I remain surprised that Google didn’t pull the Google+ designs out of mothballs, slim them down (most of the complexity of implementation came around circles, which was also where a lot of the user pushback was*), and then churn out a microblogging site in a few months.

    Maybe they are working at it, and it is taking longer than expected. Or maybe they looked at the YouTube comments and gave up on people.

    *: imagine having to tag everything with who you want to see it, but it all being tied to your real name… Did you remember to send that only to your evil friends? Do you trust them not to screenshot and share more widely? Do you trust google to not make a “mistake”?

    (On that last one, user error is far, far more likely, but UX design might make that user error far more likely)

  50. OzarkHillbilly says:

    @JohnSF: There really are some people who have lost their damn minds.

    I live among them.

  51. Flat Earth Luddite says:


    Can we stuff them with @Beth’s edibles until they’re doing the Celebrity Deathmatch with Dawg? And put it on pay per view? Pretty please??

    ETA Ozark, those are my relatives we’re both dissing!

  52. OzarkHillbilly says:

    @Flat Earth Luddite: Ozark, those are my relatives we’re both dissing!

    I know, I even count one or 2 as friends. Not that I will ever admit to it in public.*

    * on the slightly more serious side, they and me don’t talk politics, mainly because they know I will give it to them with both barrels.

  53. Michael Reynolds says:

    Zuck like Musk is a tech bro who doesn’t understand humans. What an unnecessary failure.

  54. Beth says:

    @Flat Earth Luddite:

    That would be so amazing. I would pay to watch that. Especially since when I explain to most of my friends that I find a 50mg edible to be fun they look at me like I’m a threatening to murder a puppy.

    In the off chance that someone doesn’t know, a standard dose is like 5-15ish mg. I know lots of, ehem, enjoyers that can’t handle more than 5mg.

  55. Mister Bluster says:

    CNN is reporting Fulton County, Georgia Grand Jury has returned 10 indictments that are sealed.
    Before indictments were handed up by the grand jury, Fulton County court clerk Che Alexander told reporters that it could take her office as long as three hours to process any indictments before they are unsealed and made available to the public.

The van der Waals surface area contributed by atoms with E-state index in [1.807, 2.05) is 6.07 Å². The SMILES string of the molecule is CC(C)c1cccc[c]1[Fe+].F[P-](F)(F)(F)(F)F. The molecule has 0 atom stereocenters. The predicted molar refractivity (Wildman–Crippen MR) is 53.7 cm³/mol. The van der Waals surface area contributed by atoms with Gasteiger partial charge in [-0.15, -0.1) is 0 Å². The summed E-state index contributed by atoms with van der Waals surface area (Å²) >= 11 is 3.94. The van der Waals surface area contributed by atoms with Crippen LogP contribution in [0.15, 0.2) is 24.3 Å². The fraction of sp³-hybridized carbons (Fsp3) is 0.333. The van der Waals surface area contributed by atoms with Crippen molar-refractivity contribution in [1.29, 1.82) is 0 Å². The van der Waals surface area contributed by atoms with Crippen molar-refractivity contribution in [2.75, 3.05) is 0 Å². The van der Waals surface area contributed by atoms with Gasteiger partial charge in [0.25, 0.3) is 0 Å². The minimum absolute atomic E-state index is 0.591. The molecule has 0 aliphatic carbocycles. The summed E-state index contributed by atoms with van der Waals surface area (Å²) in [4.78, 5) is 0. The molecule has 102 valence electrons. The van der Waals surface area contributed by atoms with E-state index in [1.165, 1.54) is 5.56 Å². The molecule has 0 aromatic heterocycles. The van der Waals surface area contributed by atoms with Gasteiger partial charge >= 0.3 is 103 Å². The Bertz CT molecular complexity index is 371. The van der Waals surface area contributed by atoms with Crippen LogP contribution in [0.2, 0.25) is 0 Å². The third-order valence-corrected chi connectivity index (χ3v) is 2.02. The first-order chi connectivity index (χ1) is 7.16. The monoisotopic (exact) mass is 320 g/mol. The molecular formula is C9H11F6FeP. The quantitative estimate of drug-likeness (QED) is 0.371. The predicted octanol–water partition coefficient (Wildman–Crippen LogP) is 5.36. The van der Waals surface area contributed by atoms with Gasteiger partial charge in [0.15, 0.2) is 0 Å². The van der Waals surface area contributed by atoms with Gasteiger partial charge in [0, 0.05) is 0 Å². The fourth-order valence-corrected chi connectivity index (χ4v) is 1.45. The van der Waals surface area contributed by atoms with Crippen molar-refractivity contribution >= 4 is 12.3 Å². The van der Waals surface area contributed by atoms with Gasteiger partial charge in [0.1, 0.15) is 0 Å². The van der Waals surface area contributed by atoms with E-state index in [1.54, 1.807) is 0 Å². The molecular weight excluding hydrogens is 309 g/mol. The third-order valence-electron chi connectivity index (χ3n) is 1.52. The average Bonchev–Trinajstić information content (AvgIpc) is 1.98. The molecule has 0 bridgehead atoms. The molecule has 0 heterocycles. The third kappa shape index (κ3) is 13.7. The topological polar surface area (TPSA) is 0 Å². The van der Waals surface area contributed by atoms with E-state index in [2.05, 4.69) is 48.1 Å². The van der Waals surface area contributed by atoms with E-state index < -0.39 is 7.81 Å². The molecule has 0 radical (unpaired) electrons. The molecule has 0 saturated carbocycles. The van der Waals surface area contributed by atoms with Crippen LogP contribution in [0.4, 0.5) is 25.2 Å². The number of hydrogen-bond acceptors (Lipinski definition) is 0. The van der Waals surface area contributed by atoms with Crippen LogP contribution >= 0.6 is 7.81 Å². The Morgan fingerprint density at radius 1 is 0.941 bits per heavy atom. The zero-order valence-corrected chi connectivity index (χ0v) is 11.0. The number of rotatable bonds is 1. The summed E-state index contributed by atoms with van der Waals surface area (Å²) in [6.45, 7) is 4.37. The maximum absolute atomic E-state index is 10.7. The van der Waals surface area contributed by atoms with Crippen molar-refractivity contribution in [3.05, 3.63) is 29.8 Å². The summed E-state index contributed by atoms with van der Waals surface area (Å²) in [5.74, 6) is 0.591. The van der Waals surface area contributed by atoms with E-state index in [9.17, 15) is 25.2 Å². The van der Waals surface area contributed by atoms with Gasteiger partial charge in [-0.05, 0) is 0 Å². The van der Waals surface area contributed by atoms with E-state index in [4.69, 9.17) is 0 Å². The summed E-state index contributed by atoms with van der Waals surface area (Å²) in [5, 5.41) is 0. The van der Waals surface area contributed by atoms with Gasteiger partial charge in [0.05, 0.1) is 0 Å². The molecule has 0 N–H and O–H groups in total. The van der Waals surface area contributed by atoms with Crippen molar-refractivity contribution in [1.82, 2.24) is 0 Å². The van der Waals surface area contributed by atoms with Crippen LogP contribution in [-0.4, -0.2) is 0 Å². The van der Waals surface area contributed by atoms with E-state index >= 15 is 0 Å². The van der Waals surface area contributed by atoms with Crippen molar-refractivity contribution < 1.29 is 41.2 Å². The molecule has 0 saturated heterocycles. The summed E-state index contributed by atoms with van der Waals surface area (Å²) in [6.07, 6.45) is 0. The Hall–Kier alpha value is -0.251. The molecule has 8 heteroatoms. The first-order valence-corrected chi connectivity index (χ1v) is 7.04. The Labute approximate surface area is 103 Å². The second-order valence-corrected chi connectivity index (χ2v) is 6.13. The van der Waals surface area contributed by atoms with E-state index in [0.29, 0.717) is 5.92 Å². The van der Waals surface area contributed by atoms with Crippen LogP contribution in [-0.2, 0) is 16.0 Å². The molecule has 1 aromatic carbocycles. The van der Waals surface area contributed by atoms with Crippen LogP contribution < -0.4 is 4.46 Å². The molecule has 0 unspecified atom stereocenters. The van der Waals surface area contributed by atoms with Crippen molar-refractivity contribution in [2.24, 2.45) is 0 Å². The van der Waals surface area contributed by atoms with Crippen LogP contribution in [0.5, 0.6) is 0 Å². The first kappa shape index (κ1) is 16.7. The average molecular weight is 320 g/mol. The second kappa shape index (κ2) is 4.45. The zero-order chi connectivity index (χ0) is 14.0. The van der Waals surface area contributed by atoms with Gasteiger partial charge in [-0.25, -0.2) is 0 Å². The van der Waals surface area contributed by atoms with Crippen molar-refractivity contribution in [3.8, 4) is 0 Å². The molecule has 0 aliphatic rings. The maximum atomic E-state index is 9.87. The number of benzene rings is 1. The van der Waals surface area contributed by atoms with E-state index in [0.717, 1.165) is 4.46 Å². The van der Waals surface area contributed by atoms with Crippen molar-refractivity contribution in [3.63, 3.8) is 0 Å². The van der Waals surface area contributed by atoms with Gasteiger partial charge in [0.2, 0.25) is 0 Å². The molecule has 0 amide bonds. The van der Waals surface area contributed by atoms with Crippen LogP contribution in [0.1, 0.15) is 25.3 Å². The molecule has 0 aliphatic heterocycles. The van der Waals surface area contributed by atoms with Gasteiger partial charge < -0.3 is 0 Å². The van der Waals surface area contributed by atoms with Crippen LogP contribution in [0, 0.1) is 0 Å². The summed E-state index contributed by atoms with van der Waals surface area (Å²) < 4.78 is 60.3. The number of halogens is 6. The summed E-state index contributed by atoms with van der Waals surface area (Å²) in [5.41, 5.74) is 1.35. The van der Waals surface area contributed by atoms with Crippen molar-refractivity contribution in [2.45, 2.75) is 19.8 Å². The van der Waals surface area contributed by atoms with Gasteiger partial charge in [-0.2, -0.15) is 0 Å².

56. just nutha says:

    @Beth: What are people worrying about? I’ve taken 50 mg of Prednisolone in one dose before and lived to tell about it. What a bunch of snowflakes!

  57. Jax says:

    Me being sad because I live in a state that will probably be the LAST to legalize weed…..

  58. EddieInCA says:

    10 indictments in Georgia. Details coming…

  59. Gustopher says:

    @EddieInCA: From WaPo:

    Former president Donald Trump’s campaign released a statement following the return of an indictment. He targeted Fulton County District Attorney Fani T. Willis (D), alleging she fabricated elements of the investigation and accusing her of acting as a partisan.

    It wasn’t immediately clear if Trump’s campaign had received the indictment before releasing the statement.

    I’m hoping we get some surprise indictments from somewhere else as well. All these indictments are fun.

  60. Kathy says:

    @Mister Bluster:

    I got a notification on that on my phone about 140 minutes into Oppenheimer. I missed a couple of scenes because of that.

  61. Kathy says:

    @Michael Reynolds:

    To be honest, I’m surprised there is any follow up. Usually one simply wonders some time later “whatever happened to that things that grabbed so many headlines?”

    I do think not making it web accessible is a mistake. Yes, a lot of social media is engaged on apps these days, but not all. And plenty gets linked to websites (see the open forum on most days ending with y)

  62. Kathy says:
  63. Mister Bluster says:

    @Kathy:.. Oppenheimer

    Two bombshells in one!

  64. Kathy says:

    @Mister Bluster:

    I may need to see the movie again.

    I did like how they presented the Trinity test, excessive reaction shots and all, as utterly silent until the sound, and the shockwave, reach the observation sites.

  65. Mister Bluster says:


    I heard an interview of Christopher Nolan on NPR today. Got distracted and did not catch it all. It did lead me to videos of the Trinity test on You Tube.
    Now I want to see the movie.

  66. charontwo says:

    Who’s who:

    Those indicted in Georgia:

    Donald Trump
    Rudy Giuliani, Trump lawyer
    Mark Meadows, White House chief of staff
    John Eastman, Trump lawyer
    Kenneth Chesebro, pro-Trump lawyer
    Jeffrey Clark, top Justice Department official
    Jenna Ellis, Trump campaign lawyer
    Robert Cheeley, lawyer who promoted fraud claims
    Mike Roman, Trump campaign official
    David Shafer, Georgia GOP chair and fake elector
    Shawn Still, fake GOP elector
    Stephen Lee, pastor tied to intimidation of election workers
    Harrison Floyd, leader of Black Voices for Trump
    Trevian Kutti, publicist tied to intimidation of election workers
    Sidney Powell, Trump campaign lawyer
    Cathy Latham, fake GOP elector tied to Coffee County breach
    Scott Hall, tied to Coffee County election system breach
    Misty Hampton, Coffee County elections supervisor
    Ray Smith

  67. JohnSF says:


  68. gVOR10 says:

    Rachel Maddow noted that GA passed a law creating a mechanism for removing a prosecutor. When asked if it was targeting Willis the GOPs said of course not, pointing out the bill didn’t take effect until mid 2015. Then, just before passage they amended that to this October.